But it would be a fool who pigeonholes Sangakkara as a scholar — aside from his awe-inspiring 20,000 international runs 400+ dismissals and swag of ICC Awards, he is well known amongst his cricketing compatriots for his kindness and generosity. On tour to South Africa in 2006, he paid for two busloads of children in Cape Town to attend the Newlands Test and is also a prominent UN spokesperson for HIV/AIDs.

Of course there are also those legends who have achieved near immortal celebrity status such as the likes Don Bradman, Viv Richards and Sachin Tendulkar. But it is those who go about quietly and loyally following them who often make as much of an impact. Sudhir Kumar Chaudhury has attended every home match that India have played since the year 2003 and is instantly recognisable with the number 10 and name Tendulkar painted on his back along with the Indian flag's colours of white, orange and green.

Then there is "Uncle" Percy Abeysekera, a 78 year old Sri Lankan fan who has followed his team both home and away even before they first gained Test status in 1981. He is especially known for his clever rhyming chants which have made both the Sri Lankan team and their visiting opposition player's laugh for many years.

Perhaps the most loved cricketing hero however, is the visionary, the one who is always ahead of their time and is constantly innovating in many different fields to improve the game and its image in whatever way they can. Whilst many of those already mentioned do fit in to this category through their ambassadorial role in the game, there are some who truly stand out.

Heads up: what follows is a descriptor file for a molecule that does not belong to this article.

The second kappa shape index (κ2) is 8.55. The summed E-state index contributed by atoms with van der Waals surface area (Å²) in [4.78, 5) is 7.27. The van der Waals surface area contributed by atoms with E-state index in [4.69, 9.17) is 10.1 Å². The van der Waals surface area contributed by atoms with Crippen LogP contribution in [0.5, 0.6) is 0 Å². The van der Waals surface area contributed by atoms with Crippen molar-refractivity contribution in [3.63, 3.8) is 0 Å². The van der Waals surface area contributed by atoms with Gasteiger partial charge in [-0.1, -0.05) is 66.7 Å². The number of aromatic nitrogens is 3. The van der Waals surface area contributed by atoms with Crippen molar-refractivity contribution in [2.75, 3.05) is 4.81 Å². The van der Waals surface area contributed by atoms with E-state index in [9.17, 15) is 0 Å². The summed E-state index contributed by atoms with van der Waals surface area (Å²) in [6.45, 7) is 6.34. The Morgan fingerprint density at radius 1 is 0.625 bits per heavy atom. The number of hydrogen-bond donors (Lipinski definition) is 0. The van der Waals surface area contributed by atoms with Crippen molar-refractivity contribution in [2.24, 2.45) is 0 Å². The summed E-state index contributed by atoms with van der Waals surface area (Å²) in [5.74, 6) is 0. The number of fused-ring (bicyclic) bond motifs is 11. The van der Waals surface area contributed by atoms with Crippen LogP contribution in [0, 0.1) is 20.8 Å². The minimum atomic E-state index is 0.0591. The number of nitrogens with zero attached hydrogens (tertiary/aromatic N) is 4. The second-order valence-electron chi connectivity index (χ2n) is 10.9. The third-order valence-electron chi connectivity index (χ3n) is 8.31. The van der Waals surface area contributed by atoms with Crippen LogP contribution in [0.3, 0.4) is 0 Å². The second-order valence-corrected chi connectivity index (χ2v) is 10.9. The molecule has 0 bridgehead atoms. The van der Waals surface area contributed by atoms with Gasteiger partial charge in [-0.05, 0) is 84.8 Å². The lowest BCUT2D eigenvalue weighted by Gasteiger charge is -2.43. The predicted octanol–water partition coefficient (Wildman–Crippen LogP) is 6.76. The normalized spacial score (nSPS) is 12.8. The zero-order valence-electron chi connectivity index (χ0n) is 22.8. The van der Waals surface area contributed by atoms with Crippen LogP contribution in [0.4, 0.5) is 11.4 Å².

For now it is worth examining those names mentioned initially- the recently deceased Richie Benaud and his colleague Tony Grieg. While he was captain of Australia, Benaud prided himself on his ability to bring his players together as a unit, encouraging regular team meetings and being one of the first figures to hug bowlers or fieldsmen after they had taken a wicket. A leader from the front, he was also the first allrounder to the "double" milestone of 200 wickets and 2000 runs. With such astute man-management skills, it is little wonder Benaud never lost a series as captain.

After retiring, he rose to become the world's preeminent cricket commentator for over 50 years, and was the unmistakeable voice of cricket right up until his death earlier this week. It is almost impossible to think of the many historical moments the game has seen without remembering his incisive wit and opinion on them. Benaud not only laid the foundational template for the modern captain, but also set the standard which commentators now aspire to.

Grieg meanwhile, saw and embraced the coming globalisation of cricket. Born and raised in South Africa, he represented Sussex at County level in England before controversially forgoing the captaincy of his nation to recruit players for Kerry Packer's World Series Cricket, a tournament which revived public interest in the game and ensured cricketers received a fair wage at last. He joined his long-time colleague Benaud, settling in Australia as a commentator.

Loved as he was in his home nation and his two adopted countries, Grieg was also widely known in India for his passion for Sachin Tendulkar, and in his later years he fell deeply in love with Sri Lanka, where he was seen as the nation's favourite foreign son. Indeed, so widely known was his fervour for the Pearl Island, he was appointed a tourism ambassador by Sri Lanka Tourism in 2011.

To conclude, a final quote from Grieg's lecture to the MCC at Lords:

"Yehudi Menhuin once said of one of Beethoven's greatest works, The Pastoral, that Beethoven wrote it, but God approved it […] I believe that is also true of cricket. We humans created it, but God approved it."

Kristopher Hinz is a third-year Journalism student at La Trobe University in Melbourne, Australia.

© Island Cricket